Structure Formation

There are rich structures in the present-day universe, such as stars, galaxies, and large-scale structure. We study how these objects are formed using large computer simulations and sophisticated theoretical models.

The standard Big Bang model posits that the universe was nearly homogeneous and very hot when it was born. Tiny “ripples” in the distribution of matter were generated through a rapid expansion phase called inflation in the very early universe. These primeval density fluctuations grew by the action of gravity, eventually forming luminous objects such as galaxies.

The energy content of the universe and basic statistic that describe the condition of the early universe have been determined with great accuracy from recent observations of cosmic microwave background radiation, large-scale galaxy distribution and distant supernovae. Cosmology is now at a stage where theory can make solid predictions, whereas a broad class of observations can be directly used to verify them. Planned large astronomical surveys such as Sloan Digital Sky Survey III and Subaru Hyper Sprime-Cam Survey will provide rich information on the nature of dark matter and dark energy. Accurate theoretical predictions are needed to make the full use of the observational data.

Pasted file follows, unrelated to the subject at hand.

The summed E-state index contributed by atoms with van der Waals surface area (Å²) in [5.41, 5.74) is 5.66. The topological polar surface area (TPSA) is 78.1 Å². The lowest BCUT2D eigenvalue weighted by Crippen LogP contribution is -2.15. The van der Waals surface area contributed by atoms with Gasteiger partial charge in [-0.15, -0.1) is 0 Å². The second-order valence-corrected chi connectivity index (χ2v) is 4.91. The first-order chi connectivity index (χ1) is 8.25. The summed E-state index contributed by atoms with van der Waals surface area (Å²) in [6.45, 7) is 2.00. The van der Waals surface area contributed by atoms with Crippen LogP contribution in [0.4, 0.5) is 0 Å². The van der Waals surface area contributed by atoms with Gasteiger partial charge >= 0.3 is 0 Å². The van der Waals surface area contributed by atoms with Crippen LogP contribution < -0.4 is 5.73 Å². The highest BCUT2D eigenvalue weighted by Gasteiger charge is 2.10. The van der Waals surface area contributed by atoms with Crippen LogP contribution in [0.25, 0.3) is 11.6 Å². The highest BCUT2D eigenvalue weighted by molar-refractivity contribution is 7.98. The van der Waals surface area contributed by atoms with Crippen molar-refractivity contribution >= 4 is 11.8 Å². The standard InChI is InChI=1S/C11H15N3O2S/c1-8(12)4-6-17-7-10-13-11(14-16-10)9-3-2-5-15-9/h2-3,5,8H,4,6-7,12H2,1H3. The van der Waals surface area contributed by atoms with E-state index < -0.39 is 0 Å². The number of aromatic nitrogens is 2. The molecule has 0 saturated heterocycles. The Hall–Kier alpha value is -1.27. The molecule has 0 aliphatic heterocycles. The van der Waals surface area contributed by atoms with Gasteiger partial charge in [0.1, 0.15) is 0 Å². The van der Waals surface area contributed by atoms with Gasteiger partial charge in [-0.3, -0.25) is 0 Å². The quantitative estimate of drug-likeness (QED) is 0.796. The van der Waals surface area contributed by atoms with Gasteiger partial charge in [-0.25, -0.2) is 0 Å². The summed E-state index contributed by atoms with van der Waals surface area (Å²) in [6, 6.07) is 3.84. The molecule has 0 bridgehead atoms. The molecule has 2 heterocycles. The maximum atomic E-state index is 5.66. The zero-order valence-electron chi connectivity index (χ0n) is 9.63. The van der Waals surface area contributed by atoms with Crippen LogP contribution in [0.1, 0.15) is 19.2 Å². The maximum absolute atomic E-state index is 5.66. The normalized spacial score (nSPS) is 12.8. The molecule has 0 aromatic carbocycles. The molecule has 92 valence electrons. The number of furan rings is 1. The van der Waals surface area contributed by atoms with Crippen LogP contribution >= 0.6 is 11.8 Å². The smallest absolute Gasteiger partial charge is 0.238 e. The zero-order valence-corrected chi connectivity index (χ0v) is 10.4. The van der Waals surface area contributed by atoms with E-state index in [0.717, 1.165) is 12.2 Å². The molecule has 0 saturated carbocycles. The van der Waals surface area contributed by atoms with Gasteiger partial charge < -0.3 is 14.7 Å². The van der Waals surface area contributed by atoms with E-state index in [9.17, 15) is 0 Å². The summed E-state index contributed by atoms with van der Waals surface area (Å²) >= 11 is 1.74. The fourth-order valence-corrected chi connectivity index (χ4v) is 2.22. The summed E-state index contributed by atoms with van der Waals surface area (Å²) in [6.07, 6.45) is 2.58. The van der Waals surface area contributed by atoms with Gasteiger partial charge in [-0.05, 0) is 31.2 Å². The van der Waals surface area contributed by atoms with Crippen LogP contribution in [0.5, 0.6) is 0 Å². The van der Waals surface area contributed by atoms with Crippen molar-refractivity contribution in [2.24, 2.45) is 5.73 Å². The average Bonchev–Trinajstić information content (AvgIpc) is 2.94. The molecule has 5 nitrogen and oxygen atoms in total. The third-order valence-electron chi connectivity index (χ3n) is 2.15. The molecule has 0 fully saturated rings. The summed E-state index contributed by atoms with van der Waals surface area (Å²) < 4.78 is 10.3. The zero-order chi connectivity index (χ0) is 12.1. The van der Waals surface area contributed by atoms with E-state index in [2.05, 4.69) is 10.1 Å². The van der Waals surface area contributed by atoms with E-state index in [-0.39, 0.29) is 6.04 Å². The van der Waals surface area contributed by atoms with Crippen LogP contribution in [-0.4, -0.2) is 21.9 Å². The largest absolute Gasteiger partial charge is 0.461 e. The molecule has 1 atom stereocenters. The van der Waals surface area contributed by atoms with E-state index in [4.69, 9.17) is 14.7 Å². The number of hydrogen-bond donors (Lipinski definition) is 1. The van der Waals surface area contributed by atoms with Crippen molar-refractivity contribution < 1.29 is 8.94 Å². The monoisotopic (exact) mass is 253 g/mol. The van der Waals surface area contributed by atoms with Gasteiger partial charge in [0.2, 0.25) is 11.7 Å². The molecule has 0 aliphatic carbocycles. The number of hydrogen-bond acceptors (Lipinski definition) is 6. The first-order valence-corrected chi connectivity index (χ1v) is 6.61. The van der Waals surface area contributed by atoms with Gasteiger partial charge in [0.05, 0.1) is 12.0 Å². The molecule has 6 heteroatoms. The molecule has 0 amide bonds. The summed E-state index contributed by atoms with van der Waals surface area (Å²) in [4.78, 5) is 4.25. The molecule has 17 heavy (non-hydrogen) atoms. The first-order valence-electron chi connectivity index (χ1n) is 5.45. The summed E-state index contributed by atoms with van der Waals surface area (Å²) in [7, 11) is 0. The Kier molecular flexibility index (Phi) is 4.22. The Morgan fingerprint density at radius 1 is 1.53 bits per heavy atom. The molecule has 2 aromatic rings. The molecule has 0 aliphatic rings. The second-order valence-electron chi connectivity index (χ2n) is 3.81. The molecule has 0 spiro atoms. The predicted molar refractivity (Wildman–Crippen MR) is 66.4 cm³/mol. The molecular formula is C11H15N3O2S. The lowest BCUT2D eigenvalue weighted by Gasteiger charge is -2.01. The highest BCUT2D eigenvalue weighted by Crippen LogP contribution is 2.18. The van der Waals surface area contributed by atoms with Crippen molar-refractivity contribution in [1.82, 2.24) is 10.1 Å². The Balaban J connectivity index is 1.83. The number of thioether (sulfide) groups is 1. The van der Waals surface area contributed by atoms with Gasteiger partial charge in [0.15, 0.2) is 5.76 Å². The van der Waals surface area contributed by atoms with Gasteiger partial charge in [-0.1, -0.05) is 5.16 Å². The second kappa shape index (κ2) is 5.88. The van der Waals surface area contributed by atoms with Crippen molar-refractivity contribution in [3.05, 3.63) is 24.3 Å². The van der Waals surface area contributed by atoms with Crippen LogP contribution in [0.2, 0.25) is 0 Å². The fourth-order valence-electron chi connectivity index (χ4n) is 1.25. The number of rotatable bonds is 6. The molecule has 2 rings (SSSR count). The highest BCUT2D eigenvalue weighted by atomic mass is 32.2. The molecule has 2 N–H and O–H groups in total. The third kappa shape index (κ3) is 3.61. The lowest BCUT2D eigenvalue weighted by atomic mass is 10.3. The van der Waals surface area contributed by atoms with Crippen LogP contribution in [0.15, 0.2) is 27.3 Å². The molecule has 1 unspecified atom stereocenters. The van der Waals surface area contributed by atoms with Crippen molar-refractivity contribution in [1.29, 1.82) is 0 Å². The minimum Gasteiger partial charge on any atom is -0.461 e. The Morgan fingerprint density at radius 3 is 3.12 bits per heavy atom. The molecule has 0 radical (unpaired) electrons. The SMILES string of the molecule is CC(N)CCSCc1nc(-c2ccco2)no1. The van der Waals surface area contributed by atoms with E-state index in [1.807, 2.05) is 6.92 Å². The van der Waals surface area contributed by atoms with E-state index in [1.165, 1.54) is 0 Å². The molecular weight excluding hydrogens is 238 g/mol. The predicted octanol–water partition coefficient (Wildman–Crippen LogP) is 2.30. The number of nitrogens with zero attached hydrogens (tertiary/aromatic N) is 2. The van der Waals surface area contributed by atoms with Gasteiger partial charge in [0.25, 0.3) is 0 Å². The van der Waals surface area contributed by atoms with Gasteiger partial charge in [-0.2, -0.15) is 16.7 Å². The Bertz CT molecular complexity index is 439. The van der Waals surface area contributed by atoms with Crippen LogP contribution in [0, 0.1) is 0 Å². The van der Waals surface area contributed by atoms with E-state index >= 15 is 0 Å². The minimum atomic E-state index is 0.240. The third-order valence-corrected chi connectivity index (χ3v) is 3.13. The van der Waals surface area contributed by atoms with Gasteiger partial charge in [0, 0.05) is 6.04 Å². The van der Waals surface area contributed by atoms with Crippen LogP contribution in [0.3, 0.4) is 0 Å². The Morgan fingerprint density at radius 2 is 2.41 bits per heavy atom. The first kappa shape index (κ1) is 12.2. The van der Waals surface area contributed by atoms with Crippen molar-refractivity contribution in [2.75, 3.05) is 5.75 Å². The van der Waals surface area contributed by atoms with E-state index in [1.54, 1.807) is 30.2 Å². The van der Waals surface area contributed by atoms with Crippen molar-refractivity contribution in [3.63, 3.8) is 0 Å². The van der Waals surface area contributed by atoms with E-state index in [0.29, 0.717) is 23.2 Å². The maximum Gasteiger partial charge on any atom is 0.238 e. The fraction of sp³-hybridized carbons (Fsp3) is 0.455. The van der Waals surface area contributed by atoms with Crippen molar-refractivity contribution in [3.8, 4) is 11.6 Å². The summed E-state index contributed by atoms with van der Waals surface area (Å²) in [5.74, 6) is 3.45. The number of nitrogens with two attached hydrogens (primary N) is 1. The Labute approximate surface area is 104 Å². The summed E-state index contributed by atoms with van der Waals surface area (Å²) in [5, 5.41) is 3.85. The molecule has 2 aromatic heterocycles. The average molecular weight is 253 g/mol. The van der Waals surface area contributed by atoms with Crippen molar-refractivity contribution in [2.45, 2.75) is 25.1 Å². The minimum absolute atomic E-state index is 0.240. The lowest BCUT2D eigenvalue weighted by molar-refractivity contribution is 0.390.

Our primary interests are in primordial star formation in the early universe, the formation and evolution of galaxies, and the formation of large-scale structure. Results from these studies will be used for making good plans and proposals for Subaru-HSC/PFS dark energy survey.

Group Members